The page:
Alongside these, emeralds were deemed to have power beyond their appearance. It was claimed that if you place an emerald under your tongue, you gain the ability to predict the future. Because the color green is associated with Venus, the goddess of love, emeralds became a go-to for lovers, and in the Middle Ages, it was the top choice for a wedding ring and was even said to guard against infidelity.
Fast forward years later to where we are now, the emerald has become much less mystical and is treated as a luxury item, with glamorous women such as Elizabeth Taylor, Angelina Jolie, and Jackie Kennedy following after Cleopatra in their passion for the gem. However, it continues to be a symbol for love and new beginnings, such that it’s often given as a gift during engagements and births and a married couple’s 55th year together is called an emerald anniversary.
Ireland: The Emerald Isle
May birthday celebrants—especially if they’re fans of Irish culture—can consider themselves lucky. While all birthstones possess their own beauty, the emerald is the most closely connected with Ireland, which is nicknamed the Emerald Isle.
At first glance, the connection here seems obvious. Ireland clearly loves the color green. The Irish flag is green, and so are many national icons such as shamrocks, four-leaf clovers, and leprechauns. In fact, St. Patrick’s Day, Ireland’s national holiday that’s celebrated around the world, always results in an explosion of green.
However, that’s not quite the reason for the Emerald Isle moniker. An Irish poet and physician, William Drennan, coined the term in his verses, calling Ireland a “green island,” “the emerald of Europe,” and finally “the Emerald Isle.” Drennan wasn’t expressing his fondness for leprechauns here—he was referring to the lovely green landscape of Ireland, which is abundant in grassy hills and plains. Somehow, the term stuck, to the point that emerald has become a widely accepted symbol of Ireland. It’s worth noting, though, that it’s not Ireland’s national gemstone. That honor belongs to Connemara marble, which is also green—and the designation makes sense since emeralds aren’t native to Ireland and have to be imported from outside.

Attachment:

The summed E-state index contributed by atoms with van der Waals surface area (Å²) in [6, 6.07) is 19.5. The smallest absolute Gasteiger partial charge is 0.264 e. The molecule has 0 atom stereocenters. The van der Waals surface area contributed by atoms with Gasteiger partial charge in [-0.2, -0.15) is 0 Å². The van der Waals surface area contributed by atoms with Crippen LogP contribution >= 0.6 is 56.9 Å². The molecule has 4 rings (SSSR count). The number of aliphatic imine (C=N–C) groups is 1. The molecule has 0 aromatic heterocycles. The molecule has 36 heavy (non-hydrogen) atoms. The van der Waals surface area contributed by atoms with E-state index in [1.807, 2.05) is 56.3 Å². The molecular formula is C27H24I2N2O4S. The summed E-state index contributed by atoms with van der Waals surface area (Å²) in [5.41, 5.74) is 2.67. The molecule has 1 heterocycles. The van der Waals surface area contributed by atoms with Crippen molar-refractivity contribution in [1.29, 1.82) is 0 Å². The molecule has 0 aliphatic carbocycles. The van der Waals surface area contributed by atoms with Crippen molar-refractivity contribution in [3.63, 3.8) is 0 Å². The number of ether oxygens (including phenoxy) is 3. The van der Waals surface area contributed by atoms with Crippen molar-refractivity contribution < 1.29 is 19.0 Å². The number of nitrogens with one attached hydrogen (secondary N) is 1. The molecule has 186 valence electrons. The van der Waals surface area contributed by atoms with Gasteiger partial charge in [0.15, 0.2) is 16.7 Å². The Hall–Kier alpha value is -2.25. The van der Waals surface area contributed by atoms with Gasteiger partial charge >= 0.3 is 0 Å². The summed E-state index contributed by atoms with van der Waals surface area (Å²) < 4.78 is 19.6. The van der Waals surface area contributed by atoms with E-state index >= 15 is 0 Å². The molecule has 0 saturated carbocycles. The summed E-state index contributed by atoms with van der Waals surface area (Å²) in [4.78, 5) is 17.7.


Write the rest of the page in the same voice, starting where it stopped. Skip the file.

Emeralds, then, are excellent as tokens of Ireland. So to answer the initial dilemma, whether you’re looking for the jewelry with a strong streak of Irish culture or you’re interested in emeralds as a birthstone, the Claddagh Heart Birthstone Pendant and Celtic Birthstone Trinity Knot Necklace are great recommendations for jewelry. The Claddagh Heart Birthstone Pendant follows the traditional Claddagh design, which stands for love, friendship, and loyalty, while the Celtic Birthstone Necklace is patterned after the Celtic knot, representing the promise to love, honor, and protect. Give these as a worthy gift—or dedicate these to yourself, with a full appreciation of the time-tested grandeur and romance of emeralds.